A Question about the New King James Version

by Aug 26, 2016ChurchLife, KJV3 comments

A friend wrote me (and I have his permission to post this):

I have a serious interest in using the NKJV as the ministry Bible of choice for our congregation. It corresponds to my textual preference for TR/MT/Byzantine tradition (though I appreciate good CT translations on a scale). And it provides a more relevant form of English expression, which motivates me greatly (which gains your empathy, I am sure!). Furthermore, the vast majority of our congregation would support such a change (a major plus).

He did, however, have a gracious objection from a member of his congregation who is not KJV-Only but who felt he had reason to consider the KJV the most accurate translation of the Hebrew. It doesn’t matter what his reason was; I believe he was sincere. Everyone who objects to moving away from the KJV will have a reason—of course they will. And a pastor is called to patiently instruct them.

This was my reply to my respected friend…

Part One

You have more than my empathy—you have my very great excitement! You’re the very first person I’ve ever met or heard of who has made this very good, very logical move. Let me trace that logic if I can:

  1. The TR is the best Greek text.
  2. The KJV and NKJV are the only believable contenders for the title of “well-known, respected, English translation based on the TR which has multiple editions available even in local bookstores.”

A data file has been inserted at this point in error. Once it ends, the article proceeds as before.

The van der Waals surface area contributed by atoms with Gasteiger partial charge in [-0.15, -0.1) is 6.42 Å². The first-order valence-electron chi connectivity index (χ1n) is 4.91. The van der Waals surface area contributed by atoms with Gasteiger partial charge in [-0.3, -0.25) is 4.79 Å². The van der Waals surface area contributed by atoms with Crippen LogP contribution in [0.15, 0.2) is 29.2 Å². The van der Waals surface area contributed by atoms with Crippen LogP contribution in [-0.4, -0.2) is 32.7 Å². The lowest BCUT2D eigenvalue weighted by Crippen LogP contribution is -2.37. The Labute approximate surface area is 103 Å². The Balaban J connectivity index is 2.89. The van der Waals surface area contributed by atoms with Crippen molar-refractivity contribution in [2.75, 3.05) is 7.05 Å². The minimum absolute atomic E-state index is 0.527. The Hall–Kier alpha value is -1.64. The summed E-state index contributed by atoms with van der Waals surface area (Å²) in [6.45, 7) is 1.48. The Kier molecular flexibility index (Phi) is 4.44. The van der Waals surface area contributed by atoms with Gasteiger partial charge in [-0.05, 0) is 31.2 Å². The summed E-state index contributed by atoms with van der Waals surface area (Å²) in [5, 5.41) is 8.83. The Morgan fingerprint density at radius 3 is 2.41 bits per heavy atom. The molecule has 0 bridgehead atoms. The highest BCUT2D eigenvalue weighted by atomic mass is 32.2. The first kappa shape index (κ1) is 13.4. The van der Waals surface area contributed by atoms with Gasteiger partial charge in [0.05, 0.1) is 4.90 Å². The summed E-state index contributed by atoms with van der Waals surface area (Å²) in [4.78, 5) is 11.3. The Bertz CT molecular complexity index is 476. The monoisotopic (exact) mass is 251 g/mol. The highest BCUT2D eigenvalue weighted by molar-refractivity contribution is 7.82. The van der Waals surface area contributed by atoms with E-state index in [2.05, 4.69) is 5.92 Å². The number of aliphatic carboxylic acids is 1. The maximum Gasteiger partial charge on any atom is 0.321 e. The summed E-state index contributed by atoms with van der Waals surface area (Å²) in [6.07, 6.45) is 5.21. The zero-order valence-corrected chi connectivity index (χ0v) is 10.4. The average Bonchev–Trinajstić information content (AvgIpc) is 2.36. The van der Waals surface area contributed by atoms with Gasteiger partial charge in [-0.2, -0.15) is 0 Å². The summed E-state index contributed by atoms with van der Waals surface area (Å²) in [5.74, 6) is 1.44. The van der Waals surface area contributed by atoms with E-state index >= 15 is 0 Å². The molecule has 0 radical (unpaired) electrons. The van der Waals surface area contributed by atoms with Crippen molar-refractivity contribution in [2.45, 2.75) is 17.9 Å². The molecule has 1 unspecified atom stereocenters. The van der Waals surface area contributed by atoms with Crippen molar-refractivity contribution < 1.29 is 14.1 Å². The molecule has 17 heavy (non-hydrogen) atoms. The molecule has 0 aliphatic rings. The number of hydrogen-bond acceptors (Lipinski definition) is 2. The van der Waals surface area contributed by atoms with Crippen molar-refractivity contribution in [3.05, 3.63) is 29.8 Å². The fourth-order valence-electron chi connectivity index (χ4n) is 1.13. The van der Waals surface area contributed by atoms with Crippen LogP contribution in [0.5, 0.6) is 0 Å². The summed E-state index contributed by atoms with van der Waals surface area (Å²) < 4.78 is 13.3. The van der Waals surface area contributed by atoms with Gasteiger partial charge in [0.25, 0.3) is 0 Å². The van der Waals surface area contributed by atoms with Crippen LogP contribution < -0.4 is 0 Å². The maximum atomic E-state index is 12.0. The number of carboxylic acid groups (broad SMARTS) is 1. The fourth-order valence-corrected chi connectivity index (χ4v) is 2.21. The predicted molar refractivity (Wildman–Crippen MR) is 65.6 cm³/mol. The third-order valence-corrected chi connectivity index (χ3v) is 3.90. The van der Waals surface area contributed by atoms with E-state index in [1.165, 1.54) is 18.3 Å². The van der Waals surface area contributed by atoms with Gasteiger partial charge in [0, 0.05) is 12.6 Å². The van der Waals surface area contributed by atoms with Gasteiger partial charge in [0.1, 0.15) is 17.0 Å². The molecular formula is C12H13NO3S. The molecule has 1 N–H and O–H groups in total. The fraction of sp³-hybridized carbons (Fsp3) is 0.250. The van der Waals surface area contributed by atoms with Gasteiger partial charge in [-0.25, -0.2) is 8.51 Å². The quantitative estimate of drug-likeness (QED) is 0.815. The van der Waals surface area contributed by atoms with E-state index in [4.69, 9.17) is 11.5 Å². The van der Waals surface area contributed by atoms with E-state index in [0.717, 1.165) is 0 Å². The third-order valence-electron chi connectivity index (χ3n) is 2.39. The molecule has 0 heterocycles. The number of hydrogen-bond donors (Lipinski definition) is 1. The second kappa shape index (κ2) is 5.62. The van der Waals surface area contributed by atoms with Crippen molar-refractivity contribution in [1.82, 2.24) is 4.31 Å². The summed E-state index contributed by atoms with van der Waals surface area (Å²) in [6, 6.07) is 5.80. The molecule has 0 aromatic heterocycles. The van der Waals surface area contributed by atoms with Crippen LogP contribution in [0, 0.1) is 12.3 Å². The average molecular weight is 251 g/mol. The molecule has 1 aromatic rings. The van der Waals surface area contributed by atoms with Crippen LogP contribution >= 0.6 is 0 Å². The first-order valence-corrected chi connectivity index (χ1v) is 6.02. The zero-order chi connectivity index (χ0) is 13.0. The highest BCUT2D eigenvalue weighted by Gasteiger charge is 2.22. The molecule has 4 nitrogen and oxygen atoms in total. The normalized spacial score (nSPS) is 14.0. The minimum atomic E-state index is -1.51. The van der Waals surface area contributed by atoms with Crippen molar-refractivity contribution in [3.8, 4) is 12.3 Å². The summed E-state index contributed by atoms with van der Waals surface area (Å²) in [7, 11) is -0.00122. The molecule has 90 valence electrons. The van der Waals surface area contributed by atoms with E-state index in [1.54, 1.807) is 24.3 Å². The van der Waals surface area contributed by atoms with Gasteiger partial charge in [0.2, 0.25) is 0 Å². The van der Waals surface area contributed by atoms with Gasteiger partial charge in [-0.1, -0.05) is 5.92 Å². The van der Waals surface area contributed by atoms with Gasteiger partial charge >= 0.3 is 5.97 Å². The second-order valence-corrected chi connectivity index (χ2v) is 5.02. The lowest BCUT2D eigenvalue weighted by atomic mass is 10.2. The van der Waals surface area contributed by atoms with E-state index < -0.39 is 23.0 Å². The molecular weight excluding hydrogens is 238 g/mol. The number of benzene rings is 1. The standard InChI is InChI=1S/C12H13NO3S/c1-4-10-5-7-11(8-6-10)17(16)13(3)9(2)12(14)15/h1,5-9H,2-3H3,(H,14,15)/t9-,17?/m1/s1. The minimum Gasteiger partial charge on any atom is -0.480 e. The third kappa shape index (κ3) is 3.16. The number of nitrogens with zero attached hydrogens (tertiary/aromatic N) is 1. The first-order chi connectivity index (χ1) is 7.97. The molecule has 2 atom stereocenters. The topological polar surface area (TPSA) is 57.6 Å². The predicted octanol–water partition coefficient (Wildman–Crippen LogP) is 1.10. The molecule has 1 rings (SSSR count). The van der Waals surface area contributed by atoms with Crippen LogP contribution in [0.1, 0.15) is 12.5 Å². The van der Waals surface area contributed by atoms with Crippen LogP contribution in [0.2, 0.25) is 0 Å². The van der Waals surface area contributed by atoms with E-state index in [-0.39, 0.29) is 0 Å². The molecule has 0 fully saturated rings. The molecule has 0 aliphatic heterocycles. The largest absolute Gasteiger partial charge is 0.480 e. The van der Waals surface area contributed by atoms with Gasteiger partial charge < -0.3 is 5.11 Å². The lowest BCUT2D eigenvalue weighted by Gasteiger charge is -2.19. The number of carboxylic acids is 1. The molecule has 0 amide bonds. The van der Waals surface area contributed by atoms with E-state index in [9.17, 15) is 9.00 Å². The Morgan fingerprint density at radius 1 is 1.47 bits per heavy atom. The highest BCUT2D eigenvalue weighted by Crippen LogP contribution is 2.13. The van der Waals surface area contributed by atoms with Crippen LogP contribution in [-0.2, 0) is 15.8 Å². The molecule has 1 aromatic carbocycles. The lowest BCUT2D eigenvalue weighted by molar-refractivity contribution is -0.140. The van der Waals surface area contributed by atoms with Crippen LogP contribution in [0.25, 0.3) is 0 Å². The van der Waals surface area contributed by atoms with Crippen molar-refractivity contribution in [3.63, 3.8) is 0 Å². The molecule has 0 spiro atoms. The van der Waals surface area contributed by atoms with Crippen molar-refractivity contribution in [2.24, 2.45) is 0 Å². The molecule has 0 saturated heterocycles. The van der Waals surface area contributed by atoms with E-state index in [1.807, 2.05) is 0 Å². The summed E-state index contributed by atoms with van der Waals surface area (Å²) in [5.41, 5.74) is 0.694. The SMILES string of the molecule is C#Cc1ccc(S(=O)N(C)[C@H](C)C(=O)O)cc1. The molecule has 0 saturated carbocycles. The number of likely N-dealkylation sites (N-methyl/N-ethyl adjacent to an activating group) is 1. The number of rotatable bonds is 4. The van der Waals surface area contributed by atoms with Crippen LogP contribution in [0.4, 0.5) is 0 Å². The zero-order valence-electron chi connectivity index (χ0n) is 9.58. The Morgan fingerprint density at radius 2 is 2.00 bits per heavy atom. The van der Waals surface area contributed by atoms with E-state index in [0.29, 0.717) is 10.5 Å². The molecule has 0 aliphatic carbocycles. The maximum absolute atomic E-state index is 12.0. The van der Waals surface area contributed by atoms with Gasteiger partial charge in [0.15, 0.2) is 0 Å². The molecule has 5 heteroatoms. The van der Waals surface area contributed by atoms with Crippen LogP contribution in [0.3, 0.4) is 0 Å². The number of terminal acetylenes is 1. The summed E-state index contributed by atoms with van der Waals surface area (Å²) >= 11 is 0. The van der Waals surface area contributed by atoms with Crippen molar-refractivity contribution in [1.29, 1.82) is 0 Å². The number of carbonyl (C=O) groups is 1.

3. Our Reformation heritage (and, more importantly, the Bible itself) makes vernacular translation an essential tool for the church’s work of growing people into maturity and stability (Eph 4).
  4. The KJV is difficult for people to read today because English has changed; it is no longer a vernacular translation.
  5. So let’s use the NKJV.

Can you tell me if you know anyone else who has not only followed this logic but carried through and done something about it? I would love to see tons of people doing this. The fact that no one but you is doing it is what has always led me to doubt that the TR defenders actually care about the TR rather than preserving the KJV. When I have asked leading TR defenders why they don’t use the NKJV, they typically shrug their shoulders and say, “I’ve never really looked into it.”* That means they’re denying points 3 and/or 4 above. And that’s why my upcoming book is focused on point 4; I fear that, like a much younger me, people have persuaded themselves that they can understand the KJV but don’t know how much they’re missing.

Part Two

This situation is delicate, and you’re the pastor—you know how to deal with people, and you know this brother whom I don’t know. But I’ve got three major thoughts: